How to Make a Good First Impression When You Arrive in a New Country
A blog about the best ways to make a first impression while traveling.
The first time I traveled abroad, I was 14 years old. A little too young to realize what a tremendous gift my parents had given me and how fortunate I was to have the chance to travel. We were a family of five, Mom, Dad and three kids under the age of eight. My sister was five and my brother was only two years old.
We packed up our suitcases, hopped on an airplane and landed in Paris, France! My mom had always wanted to go there because she had taken French in school. My dad was along for the ride because he knew how much it would mean to her. He’s been very supportive like that throughout their marriage!
My dad is also not really one for planning ahead so he didn’t make any plans for how we were going to get from the airport in Paris into the city center where we were staying. This was before cell phones were really a thing so I think he figured he’d be able to ask someone along the way. The problem is that no one spoke English at all! Nowadays people are more likely to speak some English but back then
When you arrive in a new country, you have the advantage of being an unknown. People make no assumptions about you; they don’t know where you are from or what your background is. You can establish a reputation from scratch.
We all make decisions about people within milliseconds of meeting them, and these first impressions tend to stick. It’s hard to reverse them once we’ve made them. Impression management is about making sure that the first impression we create is the right one.
So how do we do this? How can we make sure that the first impression we make on our host family, coworkers, or landlords is positive? Below are some guidelines.
Traveling to a new country can be stressful, especially if it’s your first time. On top of figuring out the culture and finding your way around, you also have to worry about making a good first impression. Luckily, there are plenty of ways to find good information about your destination country ahead of time; online research is the way to go.
Make sure you have all the paperwork you need.
Get a little knowledge of the local language!
Learn about local customs and etiquette.
Research the weather and pack accordingly.
Bring cash – it helps with tipping and for emergencies.
From your first sight of the airport to the moment you arrive at your destination, you have the opportunity to make a good first impression when you travel abroad. But what if you don’t? What if you do something embarrassing and make a bad first impression?
There’s no way to make up for a bad first impression, but there are ways to make sure that you don’t make one in the first place. Here are some tips on what to do (and what not to do) when traveling overseas:
Don’t wear black. Wearing black is okay if you’re staying in your home country. But if you’re visiting another country, wearing black can be considered rude and even insulting. If it’s sunny outside and you wear black, people will think that you’re trying to insult them by making them feel cold. Even worse, wearing black can also be seen as being disrespectful of the dead in some cultures. So always wear bright colors when traveling abroad!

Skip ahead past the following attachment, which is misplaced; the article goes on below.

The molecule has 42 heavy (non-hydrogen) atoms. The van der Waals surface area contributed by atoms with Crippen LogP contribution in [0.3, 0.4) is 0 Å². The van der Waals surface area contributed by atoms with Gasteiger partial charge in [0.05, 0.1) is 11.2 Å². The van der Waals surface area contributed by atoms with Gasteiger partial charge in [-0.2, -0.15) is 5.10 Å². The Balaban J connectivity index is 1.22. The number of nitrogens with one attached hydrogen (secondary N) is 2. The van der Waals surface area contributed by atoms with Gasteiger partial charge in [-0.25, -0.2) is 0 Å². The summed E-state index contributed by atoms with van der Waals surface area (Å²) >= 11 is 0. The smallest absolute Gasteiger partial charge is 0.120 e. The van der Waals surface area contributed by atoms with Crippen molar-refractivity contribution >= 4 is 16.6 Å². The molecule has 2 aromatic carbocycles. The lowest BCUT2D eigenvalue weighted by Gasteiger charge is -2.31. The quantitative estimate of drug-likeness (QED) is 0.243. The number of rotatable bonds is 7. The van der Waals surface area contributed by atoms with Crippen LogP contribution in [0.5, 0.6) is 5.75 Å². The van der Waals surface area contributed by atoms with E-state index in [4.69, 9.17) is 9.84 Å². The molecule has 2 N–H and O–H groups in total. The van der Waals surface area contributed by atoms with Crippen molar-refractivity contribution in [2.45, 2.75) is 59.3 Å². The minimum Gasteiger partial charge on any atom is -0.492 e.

Don’t take photos of people without asking permission. If someone says “no”, stop taking their picture immediately! If they say yes, use a small camera or smartphone instead of one that requires flash photography.
Don’t carry a large suitcase or backpack around with you at all times during your trip because it
Imagine you are from a village in Ghana and you have won a visit to the United States. You arrive at the airport and are greeted by two people: one is dressed in a suit, clean cut, smiling, and very polite; the other has on a t-shirt and jeans, looks like he just woke up, and simply points you to where you need to go.
Who would you be more comfortable with? Who would you think is more fun? Who do you think would be the best person to show you around? Even though they are both Americans, it’s easy to see that their styles differ greatly. The first person seems serious and reserved; the second seems laid back and friendly.
Dress code can make or break your first impression, as it tells people not only what type of person you are but also what kind of work ethic or lifestyle you live by. For example, if someone shows up at an interview wearing sweatpants and flip-flops, they seem extremely casual and relaxed. Even if they didn’t get dressed up for the interview because they were running late or aren’t familiar with American culture yet (which is completely understandable), their appearance could negatively impact their chance of getting hired because it makes them appear unprofessional.
Some people may
Thank you for booking a flight with us. Your below travel details is confirmed:
Flight: MH 122
Departure Date: May 15, 8.00pm
From: London Heathrow Airport (LHR) to Kuala Lumpur International Airport (KUL)
Ticket number: GXZ43B
Meal preference: No Preference
Check-in baggage allowance: 30kg + 7kg hand luggadge allowance.
Seats reserved: 02A & 02B
You have just taken your seat on the plane, when a flight attendant approaches you. She hands you a little card with a question printed on it:
Please rate our pre-flight service from 1 to 5.
She also hands you a similar card with another question on it:
Please rate our in-flight service from 1 to 5.
What do you do? You probably answer the second question because that’s when the service is most top of mind. But actually, the first question is more important. In fact, in this scenario, it’s not even close.
The reason is that if we want to know how good our service is, we should ask customers who are about to leave us, not those who have just arrived.